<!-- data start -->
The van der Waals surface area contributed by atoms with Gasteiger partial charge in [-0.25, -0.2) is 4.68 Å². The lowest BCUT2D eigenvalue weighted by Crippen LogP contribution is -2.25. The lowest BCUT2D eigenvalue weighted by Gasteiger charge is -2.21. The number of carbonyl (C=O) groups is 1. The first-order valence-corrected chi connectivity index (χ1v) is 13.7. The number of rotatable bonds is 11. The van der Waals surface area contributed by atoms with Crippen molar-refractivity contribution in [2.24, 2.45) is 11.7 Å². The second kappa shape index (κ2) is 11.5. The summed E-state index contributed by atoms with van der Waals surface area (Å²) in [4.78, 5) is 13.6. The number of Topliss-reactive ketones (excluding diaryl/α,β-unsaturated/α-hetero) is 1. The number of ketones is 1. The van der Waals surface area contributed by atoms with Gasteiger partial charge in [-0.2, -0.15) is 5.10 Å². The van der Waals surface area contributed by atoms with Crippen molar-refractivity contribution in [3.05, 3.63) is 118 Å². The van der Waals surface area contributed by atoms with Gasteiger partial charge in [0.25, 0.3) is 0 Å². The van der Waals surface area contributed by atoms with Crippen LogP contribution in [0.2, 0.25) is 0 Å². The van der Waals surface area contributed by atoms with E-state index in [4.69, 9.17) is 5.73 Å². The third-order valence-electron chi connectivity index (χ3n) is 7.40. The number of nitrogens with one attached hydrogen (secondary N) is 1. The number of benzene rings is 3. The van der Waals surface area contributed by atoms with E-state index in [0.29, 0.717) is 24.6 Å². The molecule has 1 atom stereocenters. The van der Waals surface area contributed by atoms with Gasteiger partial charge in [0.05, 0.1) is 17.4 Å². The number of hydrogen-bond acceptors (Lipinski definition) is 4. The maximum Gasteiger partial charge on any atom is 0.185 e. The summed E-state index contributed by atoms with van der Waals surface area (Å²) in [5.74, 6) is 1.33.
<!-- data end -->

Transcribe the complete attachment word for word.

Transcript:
The van der Waals surface area contributed by atoms with Gasteiger partial charge in [-0.25, -0.2) is 4.68 Å². The lowest BCUT2D eigenvalue weighted by Crippen LogP contribution is -2.25. The lowest BCUT2D eigenvalue weighted by Gasteiger charge is -2.21. The number of carbonyl (C=O) groups is 1. The first-order valence-corrected chi connectivity index (χ1v) is 13.7. The number of rotatable bonds is 11. The van der Waals surface area contributed by atoms with Crippen molar-refractivity contribution in [2.24, 2.45) is 11.7 Å². The second kappa shape index (κ2) is 11.5. The summed E-state index contributed by atoms with van der Waals surface area (Å²) in [4.78, 5) is 13.6. The number of Topliss-reactive ketones (excluding diaryl/α,β-unsaturated/α-hetero) is 1. The number of ketones is 1. The van der Waals surface area contributed by atoms with Gasteiger partial charge in [-0.2, -0.15) is 5.10 Å². The van der Waals surface area contributed by atoms with Crippen molar-refractivity contribution in [3.05, 3.63) is 118 Å². The van der Waals surface area contributed by atoms with Gasteiger partial charge in [0.25, 0.3) is 0 Å². The van der Waals surface area contributed by atoms with Crippen LogP contribution in [0.2, 0.25) is 0 Å². The van der Waals surface area contributed by atoms with E-state index in [4.69, 9.17) is 5.73 Å². The third-order valence-electron chi connectivity index (χ3n) is 7.40. The number of nitrogens with one attached hydrogen (secondary N) is 1. The number of benzene rings is 3. The van der Waals surface area contributed by atoms with E-state index in [0.29, 0.717) is 24.6 Å². The molecule has 1 atom stereocenters. The van der Waals surface area contributed by atoms with Gasteiger partial charge in [0.05, 0.1) is 17.4 Å². The number of hydrogen-bond acceptors (Lipinski definition) is 4. The maximum Gasteiger partial charge on any atom is 0.185 e. The summed E-state index contributed by atoms with van der Waals surface area (Å²) in [5.74, 6) is 1.33.